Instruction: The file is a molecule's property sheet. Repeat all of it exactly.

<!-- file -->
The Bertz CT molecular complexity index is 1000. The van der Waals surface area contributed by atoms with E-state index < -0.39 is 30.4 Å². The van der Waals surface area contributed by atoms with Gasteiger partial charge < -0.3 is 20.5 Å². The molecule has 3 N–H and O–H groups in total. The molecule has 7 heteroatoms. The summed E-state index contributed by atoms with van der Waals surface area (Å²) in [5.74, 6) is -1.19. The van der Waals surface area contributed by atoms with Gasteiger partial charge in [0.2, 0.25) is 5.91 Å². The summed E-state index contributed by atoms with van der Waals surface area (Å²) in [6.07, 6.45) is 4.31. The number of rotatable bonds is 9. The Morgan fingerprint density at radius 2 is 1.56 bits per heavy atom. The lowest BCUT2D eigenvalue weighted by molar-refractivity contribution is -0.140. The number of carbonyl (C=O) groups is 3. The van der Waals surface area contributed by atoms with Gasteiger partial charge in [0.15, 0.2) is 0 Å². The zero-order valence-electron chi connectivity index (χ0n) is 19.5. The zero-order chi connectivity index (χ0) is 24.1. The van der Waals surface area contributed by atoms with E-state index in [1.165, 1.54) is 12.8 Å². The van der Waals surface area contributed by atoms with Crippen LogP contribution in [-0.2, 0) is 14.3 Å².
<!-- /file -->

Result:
The Bertz CT molecular complexity index is 1000. The van der Waals surface area contributed by atoms with E-state index < -0.39 is 30.4 Å². The van der Waals surface area contributed by atoms with Gasteiger partial charge < -0.3 is 20.5 Å². The molecule has 3 N–H and O–H groups in total. The molecule has 7 heteroatoms. The summed E-state index contributed by atoms with van der Waals surface area (Å²) in [5.74, 6) is -1.19. The van der Waals surface area contributed by atoms with Gasteiger partial charge in [0.2, 0.25) is 5.91 Å². The summed E-state index contributed by atoms with van der Waals surface area (Å²) in [6.07, 6.45) is 4.31. The number of rotatable bonds is 9. The Morgan fingerprint density at radius 2 is 1.56 bits per heavy atom. The lowest BCUT2D eigenvalue weighted by molar-refractivity contribution is -0.140. The number of carbonyl (C=O) groups is 3. The van der Waals surface area contributed by atoms with Gasteiger partial charge in [0.15, 0.2) is 0 Å². The zero-order valence-electron chi connectivity index (χ0n) is 19.5. The zero-order chi connectivity index (χ0) is 24.1. The van der Waals surface area contributed by atoms with E-state index in [1.165, 1.54) is 12.8 Å². The van der Waals surface area contributed by atoms with Crippen LogP contribution in [-0.2, 0) is 14.3 Å².